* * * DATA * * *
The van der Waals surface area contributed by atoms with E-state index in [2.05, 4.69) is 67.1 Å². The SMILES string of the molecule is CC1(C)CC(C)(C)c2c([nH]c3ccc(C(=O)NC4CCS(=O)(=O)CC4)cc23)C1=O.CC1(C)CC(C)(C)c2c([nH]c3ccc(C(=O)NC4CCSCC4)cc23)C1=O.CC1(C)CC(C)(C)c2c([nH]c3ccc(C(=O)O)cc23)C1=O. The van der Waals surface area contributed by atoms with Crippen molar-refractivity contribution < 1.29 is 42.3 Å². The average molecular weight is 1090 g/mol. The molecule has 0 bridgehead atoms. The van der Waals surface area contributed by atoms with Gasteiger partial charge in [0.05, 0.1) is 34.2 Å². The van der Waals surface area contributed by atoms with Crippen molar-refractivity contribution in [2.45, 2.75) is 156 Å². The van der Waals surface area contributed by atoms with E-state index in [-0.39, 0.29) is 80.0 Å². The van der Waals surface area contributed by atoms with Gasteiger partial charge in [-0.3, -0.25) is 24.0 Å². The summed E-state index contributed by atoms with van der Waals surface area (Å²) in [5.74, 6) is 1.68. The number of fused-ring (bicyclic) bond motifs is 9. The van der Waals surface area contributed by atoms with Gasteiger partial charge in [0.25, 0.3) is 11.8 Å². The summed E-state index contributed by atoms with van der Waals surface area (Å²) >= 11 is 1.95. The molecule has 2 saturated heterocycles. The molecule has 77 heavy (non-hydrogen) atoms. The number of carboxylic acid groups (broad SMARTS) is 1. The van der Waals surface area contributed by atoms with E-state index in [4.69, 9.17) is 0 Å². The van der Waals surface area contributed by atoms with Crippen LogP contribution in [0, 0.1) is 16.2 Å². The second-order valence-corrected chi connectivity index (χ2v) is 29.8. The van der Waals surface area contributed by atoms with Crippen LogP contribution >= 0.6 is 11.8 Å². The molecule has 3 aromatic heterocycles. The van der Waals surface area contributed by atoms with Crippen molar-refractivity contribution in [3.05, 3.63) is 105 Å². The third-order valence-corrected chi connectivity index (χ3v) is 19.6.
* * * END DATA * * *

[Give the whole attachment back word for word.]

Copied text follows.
The van der Waals surface area contributed by atoms with E-state index in [2.05, 4.69) is 67.1 Å². The SMILES string of the molecule is CC1(C)CC(C)(C)c2c([nH]c3ccc(C(=O)NC4CCS(=O)(=O)CC4)cc23)C1=O.CC1(C)CC(C)(C)c2c([nH]c3ccc(C(=O)NC4CCSCC4)cc23)C1=O.CC1(C)CC(C)(C)c2c([nH]c3ccc(C(=O)O)cc23)C1=O. The van der Waals surface area contributed by atoms with Crippen molar-refractivity contribution < 1.29 is 42.3 Å². The average molecular weight is 1090 g/mol. The molecule has 0 bridgehead atoms. The van der Waals surface area contributed by atoms with Gasteiger partial charge in [0.05, 0.1) is 34.2 Å². The van der Waals surface area contributed by atoms with Crippen molar-refractivity contribution in [2.45, 2.75) is 156 Å². The van der Waals surface area contributed by atoms with E-state index in [-0.39, 0.29) is 80.0 Å². The van der Waals surface area contributed by atoms with Gasteiger partial charge in [-0.3, -0.25) is 24.0 Å². The summed E-state index contributed by atoms with van der Waals surface area (Å²) in [5.74, 6) is 1.68. The number of fused-ring (bicyclic) bond motifs is 9. The van der Waals surface area contributed by atoms with Gasteiger partial charge in [0.25, 0.3) is 11.8 Å². The summed E-state index contributed by atoms with van der Waals surface area (Å²) >= 11 is 1.95. The molecule has 2 saturated heterocycles. The molecule has 77 heavy (non-hydrogen) atoms. The number of carboxylic acid groups (broad SMARTS) is 1. The van der Waals surface area contributed by atoms with E-state index in [4.69, 9.17) is 0 Å². The van der Waals surface area contributed by atoms with Crippen LogP contribution in [0, 0.1) is 16.2 Å². The second-order valence-corrected chi connectivity index (χ2v) is 29.8. The van der Waals surface area contributed by atoms with Crippen LogP contribution >= 0.6 is 11.8 Å². The molecule has 3 aromatic heterocycles. The van der Waals surface area contributed by atoms with Crippen molar-refractivity contribution in [3.05, 3.63) is 105 Å². The third-order valence-corrected chi connectivity index (χ3v) is 19.6.